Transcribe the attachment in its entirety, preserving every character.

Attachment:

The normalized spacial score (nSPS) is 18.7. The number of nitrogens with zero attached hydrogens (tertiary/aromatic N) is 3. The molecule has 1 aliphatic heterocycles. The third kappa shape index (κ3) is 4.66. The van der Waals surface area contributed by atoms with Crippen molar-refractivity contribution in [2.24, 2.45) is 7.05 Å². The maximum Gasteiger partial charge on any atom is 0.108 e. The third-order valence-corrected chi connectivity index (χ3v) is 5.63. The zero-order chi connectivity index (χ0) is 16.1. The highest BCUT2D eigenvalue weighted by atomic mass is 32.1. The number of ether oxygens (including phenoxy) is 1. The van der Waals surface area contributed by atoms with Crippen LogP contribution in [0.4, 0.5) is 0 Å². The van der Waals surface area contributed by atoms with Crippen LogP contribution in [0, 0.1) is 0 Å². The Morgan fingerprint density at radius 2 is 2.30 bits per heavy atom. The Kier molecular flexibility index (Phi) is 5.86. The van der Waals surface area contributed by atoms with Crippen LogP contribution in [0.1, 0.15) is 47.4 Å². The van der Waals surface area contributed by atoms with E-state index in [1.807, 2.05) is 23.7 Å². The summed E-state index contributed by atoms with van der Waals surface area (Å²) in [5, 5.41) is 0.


The normalized spacial score (nSPS) is 18.7. The number of nitrogens with zero attached hydrogens (tertiary/aromatic N) is 3. The molecule has 1 aliphatic heterocycles. The third kappa shape index (κ3) is 4.66. The van der Waals surface area contributed by atoms with Crippen molar-refractivity contribution in [2.24, 2.45) is 7.05 Å². The maximum Gasteiger partial charge on any atom is 0.108 e. The third-order valence-corrected chi connectivity index (χ3v) is 5.63. The zero-order chi connectivity index (χ0) is 16.1. The highest BCUT2D eigenvalue weighted by atomic mass is 32.1. The number of ether oxygens (including phenoxy) is 1. The van der Waals surface area contributed by atoms with Crippen LogP contribution in [0.4, 0.5) is 0 Å². The van der Waals surface area contributed by atoms with Crippen LogP contribution in [0, 0.1) is 0 Å². The Morgan fingerprint density at radius 2 is 2.30 bits per heavy atom. The Kier molecular flexibility index (Phi) is 5.86. The van der Waals surface area contributed by atoms with Crippen LogP contribution in [0.1, 0.15) is 47.4 Å². The van der Waals surface area contributed by atoms with E-state index in [1.807, 2.05) is 23.7 Å². The summed E-state index contributed by atoms with van der Waals surface area (Å²) in [5, 5.41) is 0.